Three out of four Newark mayoral candidates spar over education issues

NEWARK – Three of the four Newark mayoral candidates sparred over educational issues at a forum sponsored by Newark’s public school student union Thursday night.

South Ward Councilman Ras Baraka, Central Ward Councilman Darrin Sharif and former state Assistant Attorney General Shavar Jeffries answered a series of written and directly-asked questions from city students before a crowd of over 250 people at the main branch of the Newark Public Library.

Regarding local control of city schools, which have been under state control since 1995, the candidates were unified conceptually.  

“The state has taken away power for the residents of Newark, which suggests that our voice does not count,” said Jeffries, a former school board member. “This is an area with the state where the words are nice, but where is the performance to change the outcome?” 

“The takeover of Newark’s public schools is tantamount to slavery in terms of an attack on our democracy,” said Baraka, principal of Newark’s Central High School. “The people of this community need to control the destiny of their schools.”  

“I think all of us believe in local control, but the fundamental question is when we have local control, how are we going to organize and get together as leaders,” Sharif said. “We had local control prior to 1995, and we should have held ourselves accountable in terms of the policies that we had.” 

Jeffries and Baraka clashed over an issue related to police presence in Newark’s schools.  

“There should be no police officers in the schools,” Baraka said. “I’ve been in education for 20 years, I’ve been involved in every kind of conflict that may have taken place in a school. A police officer’s job is outside of the school, not in the hallways.”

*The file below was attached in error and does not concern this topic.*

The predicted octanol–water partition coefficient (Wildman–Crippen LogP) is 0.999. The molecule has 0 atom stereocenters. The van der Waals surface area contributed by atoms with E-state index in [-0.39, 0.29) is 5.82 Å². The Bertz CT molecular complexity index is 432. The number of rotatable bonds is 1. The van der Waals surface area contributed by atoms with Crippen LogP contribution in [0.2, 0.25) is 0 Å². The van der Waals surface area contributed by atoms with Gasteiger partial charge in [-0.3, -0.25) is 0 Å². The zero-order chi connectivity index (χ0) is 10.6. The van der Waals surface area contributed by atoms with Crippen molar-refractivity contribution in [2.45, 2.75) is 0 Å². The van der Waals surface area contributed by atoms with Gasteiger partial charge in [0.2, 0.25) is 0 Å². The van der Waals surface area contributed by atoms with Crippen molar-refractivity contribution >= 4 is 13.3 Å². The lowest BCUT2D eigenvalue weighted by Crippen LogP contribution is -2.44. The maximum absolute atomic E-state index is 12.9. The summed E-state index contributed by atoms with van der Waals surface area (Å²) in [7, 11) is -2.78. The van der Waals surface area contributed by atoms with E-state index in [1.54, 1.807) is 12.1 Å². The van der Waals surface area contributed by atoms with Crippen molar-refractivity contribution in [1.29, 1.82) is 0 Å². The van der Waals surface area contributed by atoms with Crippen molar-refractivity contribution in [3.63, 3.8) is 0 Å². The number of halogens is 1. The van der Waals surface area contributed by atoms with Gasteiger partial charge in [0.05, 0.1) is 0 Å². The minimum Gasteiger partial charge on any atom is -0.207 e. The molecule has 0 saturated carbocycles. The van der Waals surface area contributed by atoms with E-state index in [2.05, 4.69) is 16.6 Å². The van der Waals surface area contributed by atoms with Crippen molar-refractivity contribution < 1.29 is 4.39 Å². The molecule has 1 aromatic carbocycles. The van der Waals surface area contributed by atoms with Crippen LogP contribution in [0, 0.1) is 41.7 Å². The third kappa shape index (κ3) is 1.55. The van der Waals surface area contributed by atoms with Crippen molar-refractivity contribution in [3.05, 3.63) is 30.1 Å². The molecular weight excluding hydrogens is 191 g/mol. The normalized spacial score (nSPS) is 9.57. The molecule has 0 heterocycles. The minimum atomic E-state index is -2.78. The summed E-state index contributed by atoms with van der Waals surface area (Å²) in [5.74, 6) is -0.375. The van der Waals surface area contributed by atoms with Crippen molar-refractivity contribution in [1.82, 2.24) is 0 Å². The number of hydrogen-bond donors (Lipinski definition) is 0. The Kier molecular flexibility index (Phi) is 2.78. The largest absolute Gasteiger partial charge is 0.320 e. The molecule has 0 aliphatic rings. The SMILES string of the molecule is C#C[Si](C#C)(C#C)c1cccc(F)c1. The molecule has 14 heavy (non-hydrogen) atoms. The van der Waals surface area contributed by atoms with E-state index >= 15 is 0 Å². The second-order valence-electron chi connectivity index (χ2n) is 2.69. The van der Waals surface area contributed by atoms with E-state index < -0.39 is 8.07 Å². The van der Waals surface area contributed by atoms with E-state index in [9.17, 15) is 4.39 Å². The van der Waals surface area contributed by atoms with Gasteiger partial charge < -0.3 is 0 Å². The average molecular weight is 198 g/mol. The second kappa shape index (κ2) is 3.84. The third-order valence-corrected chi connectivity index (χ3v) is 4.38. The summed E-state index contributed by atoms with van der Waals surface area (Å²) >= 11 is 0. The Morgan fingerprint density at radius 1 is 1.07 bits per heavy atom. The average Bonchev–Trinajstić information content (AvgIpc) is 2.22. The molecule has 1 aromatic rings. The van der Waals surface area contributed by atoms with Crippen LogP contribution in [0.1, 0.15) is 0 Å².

“I don’t believe we should have cops within the school, but we absolutely need our cops around our schools. Our streets are a war zone right now – the South Ward in particular is really a disaster,” said Jeffries while looking at Baraka as the South Ward councilman looked at the crowd impassively. “There have been 38 murders in the South Ward just this year.” 

“It requires technical experience in City Hall to deal with the cops. This is not about a speech. This is not about a poem,” said Jeffries to Baraka, the son of famed poet Amiri Baraka and a writer in his own right. “You have to know what you’re doing.”  

At the end of the event, student leaders announced a protest rally next month in favor of local control, among other issues. 

Baraka politely paused the proceedings to ask a question, and send a message.  

“Can I come read a poem?” asked Baraka with a smile, while Jeffries sat stone-faced. “Maybe I’ll read some Langston Hughes.”  

Notably absent at the forum was Newark mayoral candidate and North Ward councilman Anibal Ramos Jr. Democratic sources indicated to during this week’s New Jersey League of Municipalities conference that Ramos’ candidacy is troubled, with Baraka now the perceived front-runner and Jeffries reportedly gaining powerful allies. 

Ramos campaign spokesman Bruno Tedeschi issued a statement regarding his candidate’s absence from Thursday night’s student-sponsored forum. 

“Every year, during this time of year, the councilman has an incredibly busy schedule distributing food to those in need throughout Newark,” Tedeschi said. “This has long been his priority at this time of year and every year the food distribution has grown. Last night, he had a prior commitment with Feed Newark Now to donate food to seniors at the same time as the forum. He looks forward to future forums to discuss education and other important issues facing the city.”

Three out of four Newark mayoral candidates spar over education issues